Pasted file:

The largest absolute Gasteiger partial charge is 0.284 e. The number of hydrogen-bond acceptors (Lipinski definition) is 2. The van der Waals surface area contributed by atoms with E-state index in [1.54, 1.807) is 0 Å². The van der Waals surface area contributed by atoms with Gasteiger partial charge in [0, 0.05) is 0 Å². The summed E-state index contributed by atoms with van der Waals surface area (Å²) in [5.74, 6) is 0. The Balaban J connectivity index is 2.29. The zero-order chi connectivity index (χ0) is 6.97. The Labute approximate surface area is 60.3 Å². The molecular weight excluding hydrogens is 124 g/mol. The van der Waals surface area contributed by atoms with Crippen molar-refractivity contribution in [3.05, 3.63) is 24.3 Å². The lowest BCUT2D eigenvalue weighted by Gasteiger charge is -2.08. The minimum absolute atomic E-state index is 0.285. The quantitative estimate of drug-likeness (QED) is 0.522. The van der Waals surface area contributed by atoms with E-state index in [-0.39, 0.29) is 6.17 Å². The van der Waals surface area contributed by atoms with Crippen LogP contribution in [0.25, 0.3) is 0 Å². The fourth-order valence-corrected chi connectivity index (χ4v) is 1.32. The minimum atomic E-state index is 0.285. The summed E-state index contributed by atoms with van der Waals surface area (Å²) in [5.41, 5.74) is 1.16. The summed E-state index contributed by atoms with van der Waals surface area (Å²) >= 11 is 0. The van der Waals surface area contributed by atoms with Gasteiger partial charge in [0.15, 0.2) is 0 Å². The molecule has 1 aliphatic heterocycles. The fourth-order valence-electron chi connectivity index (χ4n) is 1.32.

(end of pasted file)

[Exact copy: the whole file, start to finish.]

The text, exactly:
The largest absolute Gasteiger partial charge is 0.284 e. The number of hydrogen-bond acceptors (Lipinski definition) is 2. The van der Waals surface area contributed by atoms with E-state index in [1.54, 1.807) is 0 Å². The van der Waals surface area contributed by atoms with Gasteiger partial charge in [0, 0.05) is 0 Å². The summed E-state index contributed by atoms with van der Waals surface area (Å²) in [5.74, 6) is 0. The Balaban J connectivity index is 2.29. The zero-order chi connectivity index (χ0) is 6.97. The Labute approximate surface area is 60.3 Å². The molecular weight excluding hydrogens is 124 g/mol. The van der Waals surface area contributed by atoms with Crippen molar-refractivity contribution in [3.05, 3.63) is 24.3 Å². The lowest BCUT2D eigenvalue weighted by Gasteiger charge is -2.08. The minimum absolute atomic E-state index is 0.285. The quantitative estimate of drug-likeness (QED) is 0.522. The van der Waals surface area contributed by atoms with E-state index in [-0.39, 0.29) is 6.17 Å². The van der Waals surface area contributed by atoms with Crippen LogP contribution in [0.25, 0.3) is 0 Å². The fourth-order valence-corrected chi connectivity index (χ4v) is 1.32. The minimum atomic E-state index is 0.285. The summed E-state index contributed by atoms with van der Waals surface area (Å²) in [5.41, 5.74) is 1.16. The summed E-state index contributed by atoms with van der Waals surface area (Å²) >= 11 is 0. The van der Waals surface area contributed by atoms with Gasteiger partial charge in [0.15, 0.2) is 0 Å². The molecule has 1 aliphatic heterocycles. The fourth-order valence-electron chi connectivity index (χ4n) is 1.32.